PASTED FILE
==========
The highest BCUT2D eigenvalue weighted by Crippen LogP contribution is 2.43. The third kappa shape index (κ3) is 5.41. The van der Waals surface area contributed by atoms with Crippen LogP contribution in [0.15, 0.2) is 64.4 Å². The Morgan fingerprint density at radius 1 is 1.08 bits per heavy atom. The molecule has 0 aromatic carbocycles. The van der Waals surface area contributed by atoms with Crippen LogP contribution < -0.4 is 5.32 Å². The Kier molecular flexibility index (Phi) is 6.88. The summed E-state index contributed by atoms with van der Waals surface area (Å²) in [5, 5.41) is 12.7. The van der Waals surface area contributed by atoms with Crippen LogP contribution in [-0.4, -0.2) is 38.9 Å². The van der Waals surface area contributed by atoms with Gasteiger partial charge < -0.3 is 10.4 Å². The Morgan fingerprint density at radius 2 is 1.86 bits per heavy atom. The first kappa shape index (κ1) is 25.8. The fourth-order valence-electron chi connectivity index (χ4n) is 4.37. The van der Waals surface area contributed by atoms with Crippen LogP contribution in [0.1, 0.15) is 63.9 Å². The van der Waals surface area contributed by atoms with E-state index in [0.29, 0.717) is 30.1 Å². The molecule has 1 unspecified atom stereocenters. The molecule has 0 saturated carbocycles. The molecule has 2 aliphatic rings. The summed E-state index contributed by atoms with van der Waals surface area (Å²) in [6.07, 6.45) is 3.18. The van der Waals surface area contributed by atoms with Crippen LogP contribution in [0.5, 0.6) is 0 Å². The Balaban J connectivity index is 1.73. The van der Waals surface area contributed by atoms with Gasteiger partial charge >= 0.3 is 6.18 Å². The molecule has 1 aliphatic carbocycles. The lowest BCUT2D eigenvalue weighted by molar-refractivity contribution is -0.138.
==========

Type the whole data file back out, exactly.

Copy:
The highest BCUT2D eigenvalue weighted by Crippen LogP contribution is 2.43. The third kappa shape index (κ3) is 5.41. The van der Waals surface area contributed by atoms with Crippen LogP contribution in [0.15, 0.2) is 64.4 Å². The Morgan fingerprint density at radius 1 is 1.08 bits per heavy atom. The molecule has 0 aromatic carbocycles. The van der Waals surface area contributed by atoms with Crippen LogP contribution < -0.4 is 5.32 Å². The Kier molecular flexibility index (Phi) is 6.88. The summed E-state index contributed by atoms with van der Waals surface area (Å²) in [5, 5.41) is 12.7. The van der Waals surface area contributed by atoms with Crippen LogP contribution in [-0.4, -0.2) is 38.9 Å². The van der Waals surface area contributed by atoms with Gasteiger partial charge < -0.3 is 10.4 Å². The Morgan fingerprint density at radius 2 is 1.86 bits per heavy atom. The first kappa shape index (κ1) is 25.8. The fourth-order valence-electron chi connectivity index (χ4n) is 4.37. The van der Waals surface area contributed by atoms with Crippen LogP contribution in [0.1, 0.15) is 63.9 Å². The van der Waals surface area contributed by atoms with E-state index in [0.29, 0.717) is 30.1 Å². The molecule has 1 unspecified atom stereocenters. The molecule has 0 saturated carbocycles. The molecule has 2 aliphatic rings. The summed E-state index contributed by atoms with van der Waals surface area (Å²) in [6.07, 6.45) is 3.18. The van der Waals surface area contributed by atoms with Crippen LogP contribution in [0.5, 0.6) is 0 Å². The Balaban J connectivity index is 1.73. The van der Waals surface area contributed by atoms with Gasteiger partial charge >= 0.3 is 6.18 Å². The molecule has 1 aliphatic carbocycles. The lowest BCUT2D eigenvalue weighted by molar-refractivity contribution is -0.138.